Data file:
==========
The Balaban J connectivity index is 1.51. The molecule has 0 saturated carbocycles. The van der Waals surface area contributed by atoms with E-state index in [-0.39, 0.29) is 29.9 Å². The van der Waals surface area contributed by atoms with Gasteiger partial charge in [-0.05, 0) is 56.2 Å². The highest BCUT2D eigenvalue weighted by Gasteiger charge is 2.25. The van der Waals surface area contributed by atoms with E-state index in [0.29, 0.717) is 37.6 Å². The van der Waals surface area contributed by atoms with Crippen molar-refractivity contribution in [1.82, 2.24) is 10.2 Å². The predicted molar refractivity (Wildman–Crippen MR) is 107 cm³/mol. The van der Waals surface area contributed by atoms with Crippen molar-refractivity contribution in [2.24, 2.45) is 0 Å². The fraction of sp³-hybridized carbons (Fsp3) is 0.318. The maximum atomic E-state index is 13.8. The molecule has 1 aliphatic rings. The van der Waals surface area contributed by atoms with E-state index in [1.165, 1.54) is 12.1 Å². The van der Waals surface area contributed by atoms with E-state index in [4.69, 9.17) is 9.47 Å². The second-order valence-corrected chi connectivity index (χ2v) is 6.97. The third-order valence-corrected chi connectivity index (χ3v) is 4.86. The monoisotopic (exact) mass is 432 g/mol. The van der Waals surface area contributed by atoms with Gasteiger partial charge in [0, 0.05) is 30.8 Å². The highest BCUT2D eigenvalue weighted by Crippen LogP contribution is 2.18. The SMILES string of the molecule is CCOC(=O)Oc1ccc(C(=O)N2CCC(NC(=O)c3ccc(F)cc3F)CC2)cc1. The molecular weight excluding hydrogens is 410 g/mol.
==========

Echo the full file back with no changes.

The Balaban J connectivity index is 1.51. The molecule has 0 saturated carbocycles. The van der Waals surface area contributed by atoms with E-state index in [-0.39, 0.29) is 29.9 Å². The van der Waals surface area contributed by atoms with Gasteiger partial charge in [-0.05, 0) is 56.2 Å². The highest BCUT2D eigenvalue weighted by Gasteiger charge is 2.25. The van der Waals surface area contributed by atoms with E-state index in [0.29, 0.717) is 37.6 Å². The van der Waals surface area contributed by atoms with Crippen molar-refractivity contribution in [1.82, 2.24) is 10.2 Å². The predicted molar refractivity (Wildman–Crippen MR) is 107 cm³/mol. The van der Waals surface area contributed by atoms with Crippen molar-refractivity contribution in [2.24, 2.45) is 0 Å². The fraction of sp³-hybridized carbons (Fsp3) is 0.318. The maximum atomic E-state index is 13.8. The molecule has 1 aliphatic rings. The van der Waals surface area contributed by atoms with E-state index in [1.165, 1.54) is 12.1 Å². The van der Waals surface area contributed by atoms with E-state index in [4.69, 9.17) is 9.47 Å². The second-order valence-corrected chi connectivity index (χ2v) is 6.97. The third-order valence-corrected chi connectivity index (χ3v) is 4.86. The monoisotopic (exact) mass is 432 g/mol. The van der Waals surface area contributed by atoms with Gasteiger partial charge in [0, 0.05) is 30.8 Å². The highest BCUT2D eigenvalue weighted by Crippen LogP contribution is 2.18. The SMILES string of the molecule is CCOC(=O)Oc1ccc(C(=O)N2CCC(NC(=O)c3ccc(F)cc3F)CC2)cc1. The molecular weight excluding hydrogens is 410 g/mol.